Use case testing
Use case testing is a method that utilizes specification assets called Use Cases which are descriptions of a particular use of the system by the end user. Use Cases can be used to design and capture test cases that exercise the whole end-to-end system. As Use Cases are described in terms of the end user and they describe what the user does with system. They do not describe the inputs that should be used to stimulate the system nor the (exact) expected response. However Use Cases may be very valuable in the test design process for establishing an understanding about the type of test scenarios that should be included in to the testing work.
Combinatorial testing (all-pairs, n-wise, etc)
The basis for combinatorial testing is the interaction principle which states that most software failures are induced by single “factor” faults or by a combinatorial effect–that is interaction–of two factors, with progressively fewer failures induced by interactions between more factors. Therefore, if a significant part of the faults in the system under test can be induced by a combination of N or fewer factors, then testing all N-way combinations of values provides a high rate of fault detection. This is also what has been empirically observed over the years. Combinatorial testing is applied to input parameters and tools for combinatorial testing then attempts to optimize the number of tests you need to run. For more information about combinatorial testing, check out this post http://www.conformiq.com/2014/10/combinatorial-test-data-generation-with-conformiq/.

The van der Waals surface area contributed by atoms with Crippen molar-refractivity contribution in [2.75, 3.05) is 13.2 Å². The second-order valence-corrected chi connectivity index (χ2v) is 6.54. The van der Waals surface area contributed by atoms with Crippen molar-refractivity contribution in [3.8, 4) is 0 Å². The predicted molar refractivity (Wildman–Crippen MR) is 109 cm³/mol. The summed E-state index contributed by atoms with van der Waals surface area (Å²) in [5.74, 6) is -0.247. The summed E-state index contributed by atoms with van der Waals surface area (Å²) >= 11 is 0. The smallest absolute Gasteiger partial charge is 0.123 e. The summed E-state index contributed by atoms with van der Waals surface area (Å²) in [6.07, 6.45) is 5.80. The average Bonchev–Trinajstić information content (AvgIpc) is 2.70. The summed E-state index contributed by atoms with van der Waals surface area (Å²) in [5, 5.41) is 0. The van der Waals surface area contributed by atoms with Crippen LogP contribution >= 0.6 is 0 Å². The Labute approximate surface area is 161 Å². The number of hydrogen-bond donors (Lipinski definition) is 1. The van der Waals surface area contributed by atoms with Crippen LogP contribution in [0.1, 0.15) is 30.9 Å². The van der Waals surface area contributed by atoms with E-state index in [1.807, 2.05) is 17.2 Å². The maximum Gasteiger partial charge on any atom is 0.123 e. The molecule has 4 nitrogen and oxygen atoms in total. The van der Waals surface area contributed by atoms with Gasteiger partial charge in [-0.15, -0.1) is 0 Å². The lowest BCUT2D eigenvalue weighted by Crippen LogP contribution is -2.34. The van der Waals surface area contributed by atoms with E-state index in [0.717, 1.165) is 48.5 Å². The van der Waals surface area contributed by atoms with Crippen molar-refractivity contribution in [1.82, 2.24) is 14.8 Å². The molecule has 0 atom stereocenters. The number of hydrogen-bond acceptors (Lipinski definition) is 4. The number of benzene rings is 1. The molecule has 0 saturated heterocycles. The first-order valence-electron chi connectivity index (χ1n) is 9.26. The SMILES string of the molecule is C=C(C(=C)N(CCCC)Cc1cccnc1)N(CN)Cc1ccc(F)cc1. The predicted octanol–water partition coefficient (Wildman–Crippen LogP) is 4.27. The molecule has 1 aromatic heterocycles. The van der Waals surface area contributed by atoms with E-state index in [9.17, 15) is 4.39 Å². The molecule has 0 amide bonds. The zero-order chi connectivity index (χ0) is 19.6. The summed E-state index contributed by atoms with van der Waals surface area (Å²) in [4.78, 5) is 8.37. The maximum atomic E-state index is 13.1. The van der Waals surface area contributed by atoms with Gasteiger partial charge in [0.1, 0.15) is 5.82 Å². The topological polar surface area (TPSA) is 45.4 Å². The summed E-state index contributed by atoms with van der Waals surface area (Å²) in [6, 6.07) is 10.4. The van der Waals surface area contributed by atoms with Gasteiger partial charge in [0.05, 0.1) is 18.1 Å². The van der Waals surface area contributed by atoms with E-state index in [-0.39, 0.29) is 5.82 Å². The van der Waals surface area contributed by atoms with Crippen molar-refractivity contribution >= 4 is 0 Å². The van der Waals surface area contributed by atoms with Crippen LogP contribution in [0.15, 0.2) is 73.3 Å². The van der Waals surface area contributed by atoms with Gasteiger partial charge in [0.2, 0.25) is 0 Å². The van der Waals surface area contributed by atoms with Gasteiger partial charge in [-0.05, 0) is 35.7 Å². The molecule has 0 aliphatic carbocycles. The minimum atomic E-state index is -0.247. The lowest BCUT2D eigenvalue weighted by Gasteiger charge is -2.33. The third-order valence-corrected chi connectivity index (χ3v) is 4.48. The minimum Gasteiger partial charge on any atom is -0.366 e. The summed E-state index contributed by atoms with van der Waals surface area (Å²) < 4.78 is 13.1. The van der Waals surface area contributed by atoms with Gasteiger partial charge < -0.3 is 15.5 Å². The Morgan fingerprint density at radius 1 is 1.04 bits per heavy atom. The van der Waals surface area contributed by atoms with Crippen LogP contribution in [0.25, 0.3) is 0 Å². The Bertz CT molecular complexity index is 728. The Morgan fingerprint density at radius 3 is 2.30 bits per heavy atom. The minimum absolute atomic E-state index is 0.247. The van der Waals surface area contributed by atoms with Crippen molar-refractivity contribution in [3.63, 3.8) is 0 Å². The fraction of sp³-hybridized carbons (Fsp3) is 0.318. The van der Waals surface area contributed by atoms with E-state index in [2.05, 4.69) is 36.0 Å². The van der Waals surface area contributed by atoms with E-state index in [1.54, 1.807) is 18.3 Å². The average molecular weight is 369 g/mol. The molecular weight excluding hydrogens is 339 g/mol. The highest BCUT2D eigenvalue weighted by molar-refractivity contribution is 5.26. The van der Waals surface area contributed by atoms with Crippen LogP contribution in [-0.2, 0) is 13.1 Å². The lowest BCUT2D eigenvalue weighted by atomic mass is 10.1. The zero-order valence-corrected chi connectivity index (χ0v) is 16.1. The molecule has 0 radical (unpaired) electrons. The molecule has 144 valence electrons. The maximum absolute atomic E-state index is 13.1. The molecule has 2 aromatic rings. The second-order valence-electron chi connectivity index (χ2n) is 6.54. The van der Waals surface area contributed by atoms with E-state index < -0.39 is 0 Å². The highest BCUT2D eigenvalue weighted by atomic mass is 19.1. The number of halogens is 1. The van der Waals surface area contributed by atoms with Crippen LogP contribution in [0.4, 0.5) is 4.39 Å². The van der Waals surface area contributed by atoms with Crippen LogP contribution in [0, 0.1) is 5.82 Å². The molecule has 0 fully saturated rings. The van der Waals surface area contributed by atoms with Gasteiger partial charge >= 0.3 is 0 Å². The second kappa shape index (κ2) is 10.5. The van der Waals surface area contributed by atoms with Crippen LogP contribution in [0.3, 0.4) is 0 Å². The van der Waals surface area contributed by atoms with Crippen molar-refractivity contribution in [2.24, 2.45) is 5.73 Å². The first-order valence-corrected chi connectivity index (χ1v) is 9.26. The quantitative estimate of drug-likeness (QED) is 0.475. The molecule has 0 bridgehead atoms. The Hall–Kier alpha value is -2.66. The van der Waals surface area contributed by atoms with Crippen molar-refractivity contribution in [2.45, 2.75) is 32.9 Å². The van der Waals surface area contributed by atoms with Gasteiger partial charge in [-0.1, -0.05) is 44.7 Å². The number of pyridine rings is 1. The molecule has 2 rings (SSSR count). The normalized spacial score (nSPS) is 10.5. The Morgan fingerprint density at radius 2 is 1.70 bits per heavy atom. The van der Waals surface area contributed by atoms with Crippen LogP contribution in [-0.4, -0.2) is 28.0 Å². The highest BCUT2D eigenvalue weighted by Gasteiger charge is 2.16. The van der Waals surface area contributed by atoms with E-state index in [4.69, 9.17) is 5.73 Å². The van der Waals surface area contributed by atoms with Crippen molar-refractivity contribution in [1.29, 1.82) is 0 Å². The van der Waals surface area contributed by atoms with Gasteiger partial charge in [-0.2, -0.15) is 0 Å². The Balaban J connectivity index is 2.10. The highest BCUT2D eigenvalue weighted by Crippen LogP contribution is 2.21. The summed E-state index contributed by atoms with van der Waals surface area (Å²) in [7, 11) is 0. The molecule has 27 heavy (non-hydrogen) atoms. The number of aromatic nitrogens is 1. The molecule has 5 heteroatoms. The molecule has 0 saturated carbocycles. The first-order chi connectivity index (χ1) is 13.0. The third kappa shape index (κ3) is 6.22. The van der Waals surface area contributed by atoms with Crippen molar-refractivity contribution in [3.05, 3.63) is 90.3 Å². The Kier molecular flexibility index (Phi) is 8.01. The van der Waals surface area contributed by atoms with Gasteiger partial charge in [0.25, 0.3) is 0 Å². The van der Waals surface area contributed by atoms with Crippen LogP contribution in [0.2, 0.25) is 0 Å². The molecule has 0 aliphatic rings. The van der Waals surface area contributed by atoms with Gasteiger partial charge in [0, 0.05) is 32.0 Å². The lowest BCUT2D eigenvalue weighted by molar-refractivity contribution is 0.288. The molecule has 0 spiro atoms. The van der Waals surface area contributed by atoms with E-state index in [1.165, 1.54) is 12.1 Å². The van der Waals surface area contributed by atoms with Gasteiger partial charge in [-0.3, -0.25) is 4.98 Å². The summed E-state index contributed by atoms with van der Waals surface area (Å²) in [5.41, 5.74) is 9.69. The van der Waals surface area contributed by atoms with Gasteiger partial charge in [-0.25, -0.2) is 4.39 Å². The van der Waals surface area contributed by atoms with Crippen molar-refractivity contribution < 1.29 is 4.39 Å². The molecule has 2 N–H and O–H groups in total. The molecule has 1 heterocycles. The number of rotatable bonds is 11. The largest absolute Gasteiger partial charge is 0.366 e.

Classification tree method
The classification-tree method is an approach to partition testing which uses a descriptive tree-like notation. The basic idea is to separate the inputs of the SUT into different classes that directly reflect the relevant test scenarios or classifications which is then followed by test case selection by combining classes of the different classifications. The selection of classes typically follows techniques such as equivalence class partitioning and boundary value analysis. All the classifications form the classification tree. In the next step the test cases are composed by selecting one class from every classification of the classification tree. The selection of test cases can be done manually but there are tools existing that automate and optimize this process.
White-box testing techniques
White-box approach assumes that the tester has a full visibility to the box being tested and how the system internally operates. White-box methods are based on the structure of the implementation and therefore the applied techniques are also referred as structure-based techniques.
Statement or line coverage
Statement coverage identifies statements or code lines executed by a test suite and then it calculates the percentage of executed statements versus those that are not executed.
Decision or branch coverage